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Japan, traditionally a tea-consuming nation and home of the green tea that is fast proliferating in tea markets across the West, might not naturally be considered a coffee-loving nation. But coffee is not only more popular in both volume and value terms, overall tea sales are continuing to lose ground to coffee, with volume sales exhibiting consecutive decline between 1997 and 2002 (with only black speciality tea exhibiting strong growth).
As the third largest importer of coffee, Japan is also the seventh largest coffee retail market in the world, snapping at the heels of more traditional coffee lovers, including the Italians, according to global market analyst Euromonitor.
Japan has seen the number of coffee shops mushroom in recent years. Different types of coffee shops have also been developing rapidly. Apart from the no-frills local coffee shops, chain coffee operators from America and Europe are filtering into urban areas at a fast pace.
Although suffering from intensified competition from players such as Doutor Coffee and Tully’s Coffee over recent months, Starbucks has played a key role in shaping coffee demand through both on-trade and indirectly off-trade channels also. The company’s new coffee concept and espresso culture has been effectively capturing Japanese consumers’ imagination since the late 1990s: Japan is the company’s first and best performing overseas market outside North America and the number of outlets there is expected to reach 500 in 2004.
Females are Japan’s main coffee consumers and many have learned about the variety of fresh coffee from their experience with Starbucks. Indeed, the desire to repeat the ‘real’ coffee experience at home has helped boost retail sales of coffee and coffee accessories over the past few years, with the trend expected to continue.
Although instant coffee still accounts for the bulk of sales in the coffee market, fresh coffee has been the main driver of coffee sales as a whole. The boom in sales was further fuelled by Japanese manufacturers launching new products, as well as repackaged existing brands, especially in the fresh ground coffee category that tapped into this trend for authentic coffee.
The growing number of speciality coffee retail outlets also helped spur this growth. Fresh ground coffee saw the fastest growth (around 4%) in both volume and value terms in the coffee market during the period 1997-2002. It is evident that a more sophisticated consumer base of coffee drinkers is currently migrating from instant coffee to fresh ground coffee. They wish to emulate in the home what they are served in chained coffee shops.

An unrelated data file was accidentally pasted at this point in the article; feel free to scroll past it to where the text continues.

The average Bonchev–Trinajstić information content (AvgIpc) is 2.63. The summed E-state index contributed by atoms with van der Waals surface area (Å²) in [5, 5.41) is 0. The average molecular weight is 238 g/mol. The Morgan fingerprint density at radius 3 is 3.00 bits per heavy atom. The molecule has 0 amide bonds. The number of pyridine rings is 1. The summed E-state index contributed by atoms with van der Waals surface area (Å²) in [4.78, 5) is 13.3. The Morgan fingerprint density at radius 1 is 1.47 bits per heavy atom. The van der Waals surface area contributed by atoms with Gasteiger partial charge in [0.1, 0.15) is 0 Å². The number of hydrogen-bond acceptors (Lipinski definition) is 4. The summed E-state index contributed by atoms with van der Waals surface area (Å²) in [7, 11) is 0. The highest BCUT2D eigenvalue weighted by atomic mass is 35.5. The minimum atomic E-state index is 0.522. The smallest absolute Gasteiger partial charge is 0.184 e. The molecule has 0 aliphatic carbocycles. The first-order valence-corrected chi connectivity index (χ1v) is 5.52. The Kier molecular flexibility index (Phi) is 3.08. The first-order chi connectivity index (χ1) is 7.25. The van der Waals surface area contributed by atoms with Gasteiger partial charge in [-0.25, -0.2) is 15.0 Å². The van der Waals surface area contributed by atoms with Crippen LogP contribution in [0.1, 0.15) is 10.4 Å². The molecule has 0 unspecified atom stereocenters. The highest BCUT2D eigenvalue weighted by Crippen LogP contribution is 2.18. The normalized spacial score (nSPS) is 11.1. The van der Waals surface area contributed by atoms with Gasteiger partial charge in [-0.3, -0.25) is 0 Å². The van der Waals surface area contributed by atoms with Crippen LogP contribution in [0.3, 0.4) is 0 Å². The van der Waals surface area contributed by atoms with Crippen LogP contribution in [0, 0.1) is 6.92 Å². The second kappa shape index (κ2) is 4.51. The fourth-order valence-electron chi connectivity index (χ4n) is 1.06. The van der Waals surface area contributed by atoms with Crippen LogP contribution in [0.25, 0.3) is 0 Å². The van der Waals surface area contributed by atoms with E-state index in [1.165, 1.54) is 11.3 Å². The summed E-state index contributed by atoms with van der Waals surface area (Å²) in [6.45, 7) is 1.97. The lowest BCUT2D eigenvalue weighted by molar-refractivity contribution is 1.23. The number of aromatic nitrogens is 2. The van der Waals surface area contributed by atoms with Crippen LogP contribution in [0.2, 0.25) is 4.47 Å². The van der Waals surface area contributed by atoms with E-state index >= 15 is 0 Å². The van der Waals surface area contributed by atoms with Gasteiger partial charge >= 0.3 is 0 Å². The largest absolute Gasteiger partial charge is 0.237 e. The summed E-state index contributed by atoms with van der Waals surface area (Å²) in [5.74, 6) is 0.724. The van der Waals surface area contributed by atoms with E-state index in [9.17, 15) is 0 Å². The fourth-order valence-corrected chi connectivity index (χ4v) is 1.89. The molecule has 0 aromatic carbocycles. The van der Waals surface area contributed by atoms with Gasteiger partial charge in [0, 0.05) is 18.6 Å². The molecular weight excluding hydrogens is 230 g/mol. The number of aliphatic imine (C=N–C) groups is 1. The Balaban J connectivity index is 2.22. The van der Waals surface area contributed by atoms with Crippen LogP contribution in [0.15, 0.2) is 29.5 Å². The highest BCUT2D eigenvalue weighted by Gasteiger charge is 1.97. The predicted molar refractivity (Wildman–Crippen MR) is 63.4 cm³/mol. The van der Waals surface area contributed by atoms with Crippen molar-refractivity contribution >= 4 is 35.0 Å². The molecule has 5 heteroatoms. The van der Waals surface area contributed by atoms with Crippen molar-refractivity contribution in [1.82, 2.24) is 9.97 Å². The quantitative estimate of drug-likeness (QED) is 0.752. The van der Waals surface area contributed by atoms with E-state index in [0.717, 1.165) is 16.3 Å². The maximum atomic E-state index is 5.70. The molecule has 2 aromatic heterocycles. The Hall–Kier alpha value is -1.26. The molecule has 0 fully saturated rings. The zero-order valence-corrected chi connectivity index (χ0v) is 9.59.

Fresh ground coffee brands have proved popular, as they provide a high quality cup of coffee without the need for a grinder in the home, given that most Japanese live in small-sized accommodation. Fresh ground coffee would appear to have struck the optimum balance between authenticity and flavour against ease of preparation.
Nestlé continued to dominate the instant coffee sector in Japan, with 66% of volume sales (and just over 40% of total coffee sales). Despite that fact that instant coffee has reached saturation point, Nestlé has invested less in the fresh coffee category, where it had a marginal share and which was led by domestic companies.
Instead, Nestlé has developed a range of liquid concentrate teas and RTD coffee as well as single-serving sticks in line with established trends. The high demand for instant drinks in Japan has helped maintain Nestlé’s Excella and Nescafé brands market position. To put the dominance of instant coffee brands into context, Nestlé’s best selling Excella brand alone had sales of ¥73 billion in 2001, which equated to half the sales of total ground coffee and almost double that of fresh beans.
Japanese players lead the fresh coffee sector. The top four players, UCC Ueshima Coffee Co Ltd, Key Coffee Inc, Art Coffee Co Ltd, and Unicafe Co Ltd account for over half of fresh coffee retail sales. UCC is one of the oldest coffee suppliers in Japan and continued to lead the fresh coffee sector in Japan in 2002, with its well-established brands UCC and Crestia.
UCC is one of the largest integrated coffee producers in Japan, running three coffee plantations in Jamaica, Hawaii and Indonesia. They are all directly operated plantations, which ensure UCC have total control of the product in the value chain. UCC has also expanded its influence beyond Japan and into other Asian countries, by establishing various types of coffee shops in Taiwan, Hong Kong, Thailand, Korea, and other parts of Asia, ensuring a ready market for its retail brands.
Japan’s coffee market is expected to continue to grow steadily over the next five years, however, that potential is likely to be constrained by several factors:
Whether the growth of chained coffee shops and the popularity of ‘real’ coffee can further drive retail coffee sales over the next few years is in doubt, and multinationals have started to target China in an attempt to emulate Japan’s love affair with coffee.
China’s domestic coffee production has boomed over the past few years, with Nestlé and Kraft investing in plantations, both of which have seen profits grow. As is the case with Japan, speciality coffee shops have been springing up across China, as a middle class emerges. Starbucks is at the forefront of this development, having arrived in China in 1998 and totalling 50 outlets by 2002.
Although per capita consumption in China is still extremely low, industry sources quote the 15-20 years of promotional activities coffee companies undertook in Japan before its coffee per capita rose to present levels, and claim the potential in emulating the same scenario as in Japan is huge.